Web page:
On July 28, 1981, MSE and the operating companies entered into a Reallocation Agreement, under which the operating companies agreed to purchase power in the following percentages: AP & L--0%; LP & L--38.57%; MP & L--31.63%; NOPSI--29.80%. 10 In June 1982, MSE and the operating companies entered into an agreement, the Unit Power Sales Agreement, which required each operating company to purchase the shares of power specified in the Reallocation Agreement. AP & L signed the UPSA but, in accordance with the terms of the Reallocation Agreement, did not agree to purchase any power from the project. The UPSA was filed with the Federal Energy Regulatory Commission for approval as a wholesale power sales agreement.

In February 1984, a FERC administrative law judge rejected the allocation in the UPSA and obligated the operating companies to purchase power from Unit No. 1 as follows: AP & L--36%; LP & L--14%; MP & L--33%; NOPSI--17%. The ALJ reasoned that:

[T]he evidence of Middle South's witnesses is overwhelming that the Middle South system is a single integrated and coordinated electric system operating in Louisiana, Mississippi, Arkansas and Missouri. Planning, construction, and operations are conducted for the system as a whole. Loads on the system are met by centrally dispatching the most economical mix of generators wherever located in the system. Middle South Utilities, Inc. owns the stock of the operating utilities as well as the stock of MSS and MSE. When difficult system decisions have to be made, such as deciding the allocation of Grand Gulf, it is the Board of Directors of Middle South Utilities, Inc., that ultimately makes the decision, not an individual subsidiary company or a group of subsidiaries.

The Grand Gulf project was initiated in the 1970's to meet the then projected demand on the Middle South system by the end of that decade and not just the load of any Middle South operating company or companies. Constructing generation to meet system load was true of every unit constructed on the Middle South system.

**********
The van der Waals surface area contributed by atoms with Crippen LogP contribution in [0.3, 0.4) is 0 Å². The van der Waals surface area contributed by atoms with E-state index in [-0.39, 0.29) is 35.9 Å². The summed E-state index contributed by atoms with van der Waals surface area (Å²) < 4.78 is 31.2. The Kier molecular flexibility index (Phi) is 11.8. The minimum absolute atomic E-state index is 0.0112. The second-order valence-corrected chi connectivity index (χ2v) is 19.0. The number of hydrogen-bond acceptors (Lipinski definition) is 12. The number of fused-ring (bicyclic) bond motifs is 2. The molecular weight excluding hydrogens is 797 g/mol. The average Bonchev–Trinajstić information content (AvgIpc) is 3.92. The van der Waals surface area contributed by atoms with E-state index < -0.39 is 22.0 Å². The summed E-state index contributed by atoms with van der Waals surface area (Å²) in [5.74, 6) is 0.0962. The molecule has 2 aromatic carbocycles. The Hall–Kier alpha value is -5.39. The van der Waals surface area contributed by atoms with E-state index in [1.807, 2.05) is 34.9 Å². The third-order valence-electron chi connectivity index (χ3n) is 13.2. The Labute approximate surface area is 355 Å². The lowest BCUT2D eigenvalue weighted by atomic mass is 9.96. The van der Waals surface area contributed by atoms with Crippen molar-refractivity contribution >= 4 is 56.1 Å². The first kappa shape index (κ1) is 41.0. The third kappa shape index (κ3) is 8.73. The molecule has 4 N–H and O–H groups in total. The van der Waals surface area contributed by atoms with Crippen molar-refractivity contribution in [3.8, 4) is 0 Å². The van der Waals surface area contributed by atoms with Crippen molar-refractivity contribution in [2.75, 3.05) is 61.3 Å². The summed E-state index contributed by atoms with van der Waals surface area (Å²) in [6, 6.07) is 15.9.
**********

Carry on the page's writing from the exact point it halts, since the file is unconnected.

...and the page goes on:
Under these circumstances the costs of Grand Gulf capacity and energy should be shared equitably by MSU's operating companies and their customers.

Middle South Energy, 26 F.E.R.C. p 63,044, at 65,106 (1984), aff'd, 31 F.E.R.C. p 61,305 (1985). The APSC had actively intervened in the proceedings before FERC. It had contended that FERC had no jurisdiction to obligate AP & L to take a share of Grand Gulf and that Arkansas neither wanted or needed the relatively high-cost power from the project. These arguments were rejected.

Approximately one month later, the APSC issued two orders instituting formal inquiries into AP & L's role in the Grand Gulf project. Predicting that Grand Gulf would result in "dramatic [rate] increases" which would place an "intolerable burden" on AP & L's customers and have a "crippling effect" on the Arkansas economy, Arkansas Power & Light Co., Ark.Pub.Serv.Comm'n Docket No. 84-041-0II, at 1 (Mar. 12, 1984), the APSC ultimately sought to "protect the interests of the residential, business, and industrial customers of AP & L and preserve the viability of the economy of the State of Arkansas." Arkansas Power & Light Co., Ark.Pub.Serv.Comm'n Docket No. 84-040-0II, at 2 (Mar. 12, 1984).

On August 1, 1984, the APSC ordered AP & L to appear and "show cause why all contracts and agreements made by it with respect to any obligations to purchase power from or to pay for construction and operation costs of the Grand Gulf Project should not be held to be void ab initio as a matter of law." Arkansas Power & Light Co., Ark.Pub.Serv.Comm'n Docket No. 84-190-U, at 6 (Aug. 1, 1984). The APSC had already concluded that thirty-six such agreements constituted prima facie violations of Arkansas law requiring APSC approval of certain transactions by public utilities. Id.; see Ark.Stat.Ann. Sec. 73-253(a)(3) (1979 Repl.) (utility must have APSC approval to "sell, acquire, lease or rent any public utility plant or property constituting an operating unit or system"); id. Sec. 73-255 (Supp.1983) (utility must have APSC approval to "issue stocks, bonds, notes or other evidence of indebtedness payable at periods of more than thirty-six (36) months"). After AP & L's motion to dismiss the show cause order for lack of jurisdiction was denied, MSE filed suit in the district court to temporarily and permanently enjoin the proceedings before the APSC. AP & L intervened as a plaintiff, while the Arkansas Attorney General and Ratepayers Fight Back intervened as defendants. A hearing was held on the consolidated issues of preliminary and permanent relief. The district court found that the APSC's actions were preempted by the Federal Power Act, 16 U.S.C. Secs. 824-824k (1982), and permanently enjoined APSC from conducting further proceedings on the show cause order. Regarding the need for equitable relief, the court found:

MSE must raise an additional several billion dollars in the next few years to pay construction and financing costs. The ability to raise these funds is dependent on the enforceability of the threatened agreements. If the actions of the APSC are not enjoined, the cost of...